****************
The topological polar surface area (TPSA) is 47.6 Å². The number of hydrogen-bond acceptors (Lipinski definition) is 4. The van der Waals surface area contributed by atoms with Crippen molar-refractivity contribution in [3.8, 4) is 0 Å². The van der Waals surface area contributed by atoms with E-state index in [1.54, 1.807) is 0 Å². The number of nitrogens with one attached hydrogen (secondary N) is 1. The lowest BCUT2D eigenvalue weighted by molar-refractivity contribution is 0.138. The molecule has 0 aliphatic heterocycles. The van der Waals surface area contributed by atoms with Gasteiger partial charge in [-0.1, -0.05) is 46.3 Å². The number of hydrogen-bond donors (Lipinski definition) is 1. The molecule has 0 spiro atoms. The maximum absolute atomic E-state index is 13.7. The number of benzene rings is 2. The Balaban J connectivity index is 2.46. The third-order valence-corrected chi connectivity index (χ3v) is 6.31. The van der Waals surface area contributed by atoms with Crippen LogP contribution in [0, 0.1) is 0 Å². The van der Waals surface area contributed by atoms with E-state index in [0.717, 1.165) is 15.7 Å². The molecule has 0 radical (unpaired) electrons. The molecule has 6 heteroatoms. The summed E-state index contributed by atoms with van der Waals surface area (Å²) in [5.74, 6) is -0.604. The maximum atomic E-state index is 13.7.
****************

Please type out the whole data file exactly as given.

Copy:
The topological polar surface area (TPSA) is 47.6 Å². The number of hydrogen-bond acceptors (Lipinski definition) is 4. The van der Waals surface area contributed by atoms with Crippen molar-refractivity contribution in [3.8, 4) is 0 Å². The van der Waals surface area contributed by atoms with E-state index in [1.54, 1.807) is 0 Å². The number of nitrogens with one attached hydrogen (secondary N) is 1. The lowest BCUT2D eigenvalue weighted by molar-refractivity contribution is 0.138. The molecule has 0 aliphatic heterocycles. The van der Waals surface area contributed by atoms with Gasteiger partial charge in [-0.1, -0.05) is 46.3 Å². The number of hydrogen-bond donors (Lipinski definition) is 1. The molecule has 0 spiro atoms. The maximum absolute atomic E-state index is 13.7. The number of benzene rings is 2. The Balaban J connectivity index is 2.46. The third-order valence-corrected chi connectivity index (χ3v) is 6.31. The van der Waals surface area contributed by atoms with Crippen LogP contribution in [0, 0.1) is 0 Å². The van der Waals surface area contributed by atoms with E-state index in [0.717, 1.165) is 15.7 Å². The molecule has 0 radical (unpaired) electrons. The molecule has 6 heteroatoms. The summed E-state index contributed by atoms with van der Waals surface area (Å²) in [5.74, 6) is -0.604. The maximum atomic E-state index is 13.7.